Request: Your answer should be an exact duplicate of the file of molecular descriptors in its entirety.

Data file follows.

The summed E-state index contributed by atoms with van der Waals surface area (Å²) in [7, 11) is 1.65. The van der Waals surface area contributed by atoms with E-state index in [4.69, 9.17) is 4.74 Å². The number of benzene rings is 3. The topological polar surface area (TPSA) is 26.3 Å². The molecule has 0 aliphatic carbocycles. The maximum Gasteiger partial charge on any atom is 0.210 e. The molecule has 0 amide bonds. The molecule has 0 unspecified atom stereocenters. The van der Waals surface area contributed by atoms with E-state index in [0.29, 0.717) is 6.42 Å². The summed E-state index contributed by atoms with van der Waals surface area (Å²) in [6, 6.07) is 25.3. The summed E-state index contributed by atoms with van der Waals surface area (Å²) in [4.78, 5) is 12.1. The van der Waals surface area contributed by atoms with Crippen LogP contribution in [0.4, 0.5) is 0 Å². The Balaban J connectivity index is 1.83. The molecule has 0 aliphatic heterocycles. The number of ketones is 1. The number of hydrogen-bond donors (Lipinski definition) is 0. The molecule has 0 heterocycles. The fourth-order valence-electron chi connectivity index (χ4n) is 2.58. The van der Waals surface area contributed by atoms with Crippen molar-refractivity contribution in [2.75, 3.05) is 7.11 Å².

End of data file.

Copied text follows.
The summed E-state index contributed by atoms with van der Waals surface area (Å²) in [7, 11) is 1.65. The van der Waals surface area contributed by atoms with E-state index in [4.69, 9.17) is 4.74 Å². The number of benzene rings is 3. The topological polar surface area (TPSA) is 26.3 Å². The molecule has 0 aliphatic carbocycles. The maximum Gasteiger partial charge on any atom is 0.210 e. The molecule has 0 amide bonds. The molecule has 0 unspecified atom stereocenters. The van der Waals surface area contributed by atoms with E-state index in [0.29, 0.717) is 6.42 Å². The summed E-state index contributed by atoms with van der Waals surface area (Å²) in [6, 6.07) is 25.3. The summed E-state index contributed by atoms with van der Waals surface area (Å²) in [4.78, 5) is 12.1. The van der Waals surface area contributed by atoms with Crippen LogP contribution in [0.4, 0.5) is 0 Å². The Balaban J connectivity index is 1.83. The molecule has 0 aliphatic heterocycles. The number of ketones is 1. The number of hydrogen-bond donors (Lipinski definition) is 0. The molecule has 0 heterocycles. The fourth-order valence-electron chi connectivity index (χ4n) is 2.58. The van der Waals surface area contributed by atoms with Crippen molar-refractivity contribution in [2.75, 3.05) is 7.11 Å².